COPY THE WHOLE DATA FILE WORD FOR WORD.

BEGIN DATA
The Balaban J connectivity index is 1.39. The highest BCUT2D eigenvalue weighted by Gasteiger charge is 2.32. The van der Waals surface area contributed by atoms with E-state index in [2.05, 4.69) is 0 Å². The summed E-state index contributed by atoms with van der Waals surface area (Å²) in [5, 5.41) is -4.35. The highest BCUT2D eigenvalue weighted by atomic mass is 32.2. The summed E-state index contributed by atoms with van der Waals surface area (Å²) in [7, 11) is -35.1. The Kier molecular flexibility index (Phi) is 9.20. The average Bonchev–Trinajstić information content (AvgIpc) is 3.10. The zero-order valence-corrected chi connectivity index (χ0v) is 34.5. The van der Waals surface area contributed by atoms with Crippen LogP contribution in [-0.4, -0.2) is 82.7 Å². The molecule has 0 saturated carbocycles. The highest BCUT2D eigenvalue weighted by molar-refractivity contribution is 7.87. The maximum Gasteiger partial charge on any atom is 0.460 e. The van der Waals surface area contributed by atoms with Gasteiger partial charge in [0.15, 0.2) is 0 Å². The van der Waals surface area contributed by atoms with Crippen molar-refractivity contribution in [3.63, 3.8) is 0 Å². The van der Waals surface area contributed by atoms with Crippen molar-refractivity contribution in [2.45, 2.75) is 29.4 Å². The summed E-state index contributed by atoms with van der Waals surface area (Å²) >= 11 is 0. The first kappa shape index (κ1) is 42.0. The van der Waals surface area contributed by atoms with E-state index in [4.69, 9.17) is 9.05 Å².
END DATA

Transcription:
The Balaban J connectivity index is 1.39. The highest BCUT2D eigenvalue weighted by Gasteiger charge is 2.32. The van der Waals surface area contributed by atoms with E-state index in [2.05, 4.69) is 0 Å². The summed E-state index contributed by atoms with van der Waals surface area (Å²) in [5, 5.41) is -4.35. The highest BCUT2D eigenvalue weighted by atomic mass is 32.2. The summed E-state index contributed by atoms with van der Waals surface area (Å²) in [7, 11) is -35.1. The Kier molecular flexibility index (Phi) is 9.20. The average Bonchev–Trinajstić information content (AvgIpc) is 3.10. The zero-order valence-corrected chi connectivity index (χ0v) is 34.5. The van der Waals surface area contributed by atoms with Crippen LogP contribution in [-0.4, -0.2) is 82.7 Å². The molecule has 0 saturated carbocycles. The highest BCUT2D eigenvalue weighted by molar-refractivity contribution is 7.87. The maximum Gasteiger partial charge on any atom is 0.460 e. The van der Waals surface area contributed by atoms with Gasteiger partial charge in [0.15, 0.2) is 0 Å². The van der Waals surface area contributed by atoms with Crippen molar-refractivity contribution in [3.63, 3.8) is 0 Å². The van der Waals surface area contributed by atoms with Crippen molar-refractivity contribution in [2.45, 2.75) is 29.4 Å². The summed E-state index contributed by atoms with van der Waals surface area (Å²) >= 11 is 0. The first kappa shape index (κ1) is 42.0. The van der Waals surface area contributed by atoms with E-state index in [4.69, 9.17) is 9.05 Å².